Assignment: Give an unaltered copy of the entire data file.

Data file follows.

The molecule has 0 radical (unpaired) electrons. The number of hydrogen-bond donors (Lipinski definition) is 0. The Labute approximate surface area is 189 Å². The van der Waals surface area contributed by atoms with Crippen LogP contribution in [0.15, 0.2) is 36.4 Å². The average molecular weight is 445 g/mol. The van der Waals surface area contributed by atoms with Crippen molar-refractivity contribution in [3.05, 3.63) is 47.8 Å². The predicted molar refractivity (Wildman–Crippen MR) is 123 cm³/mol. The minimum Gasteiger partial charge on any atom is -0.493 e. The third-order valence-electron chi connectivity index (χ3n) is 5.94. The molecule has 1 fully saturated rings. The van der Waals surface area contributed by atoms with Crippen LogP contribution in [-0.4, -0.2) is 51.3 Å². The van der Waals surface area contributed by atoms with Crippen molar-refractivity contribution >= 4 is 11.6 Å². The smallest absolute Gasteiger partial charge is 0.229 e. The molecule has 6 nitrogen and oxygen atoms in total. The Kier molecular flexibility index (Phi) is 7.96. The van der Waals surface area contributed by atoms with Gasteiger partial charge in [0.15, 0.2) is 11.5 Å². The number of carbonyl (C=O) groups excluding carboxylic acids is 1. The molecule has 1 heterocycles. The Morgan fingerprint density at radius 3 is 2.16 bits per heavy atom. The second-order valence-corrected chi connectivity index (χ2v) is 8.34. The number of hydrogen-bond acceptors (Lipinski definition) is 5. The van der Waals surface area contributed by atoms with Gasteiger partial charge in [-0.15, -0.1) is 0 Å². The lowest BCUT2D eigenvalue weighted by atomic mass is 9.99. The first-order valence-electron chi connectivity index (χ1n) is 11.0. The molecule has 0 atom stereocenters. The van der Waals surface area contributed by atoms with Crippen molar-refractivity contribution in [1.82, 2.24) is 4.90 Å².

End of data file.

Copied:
The molecule has 0 radical (unpaired) electrons. The number of hydrogen-bond donors (Lipinski definition) is 0. The Labute approximate surface area is 189 Å². The van der Waals surface area contributed by atoms with Crippen LogP contribution in [0.15, 0.2) is 36.4 Å². The average molecular weight is 445 g/mol. The van der Waals surface area contributed by atoms with Crippen molar-refractivity contribution in [3.05, 3.63) is 47.8 Å². The predicted molar refractivity (Wildman–Crippen MR) is 123 cm³/mol. The minimum Gasteiger partial charge on any atom is -0.493 e. The third-order valence-electron chi connectivity index (χ3n) is 5.94. The molecule has 1 fully saturated rings. The van der Waals surface area contributed by atoms with Crippen LogP contribution in [-0.4, -0.2) is 51.3 Å². The van der Waals surface area contributed by atoms with Crippen molar-refractivity contribution >= 4 is 11.6 Å². The smallest absolute Gasteiger partial charge is 0.229 e. The molecule has 6 nitrogen and oxygen atoms in total. The Kier molecular flexibility index (Phi) is 7.96. The van der Waals surface area contributed by atoms with Gasteiger partial charge in [0.15, 0.2) is 11.5 Å². The number of carbonyl (C=O) groups excluding carboxylic acids is 1. The molecule has 1 heterocycles. The Morgan fingerprint density at radius 3 is 2.16 bits per heavy atom. The second-order valence-corrected chi connectivity index (χ2v) is 8.34. The number of hydrogen-bond acceptors (Lipinski definition) is 5. The van der Waals surface area contributed by atoms with Gasteiger partial charge in [-0.15, -0.1) is 0 Å². The lowest BCUT2D eigenvalue weighted by atomic mass is 9.99. The first-order valence-electron chi connectivity index (χ1n) is 11.0. The molecule has 0 atom stereocenters. The van der Waals surface area contributed by atoms with Crippen molar-refractivity contribution in [1.82, 2.24) is 4.90 Å².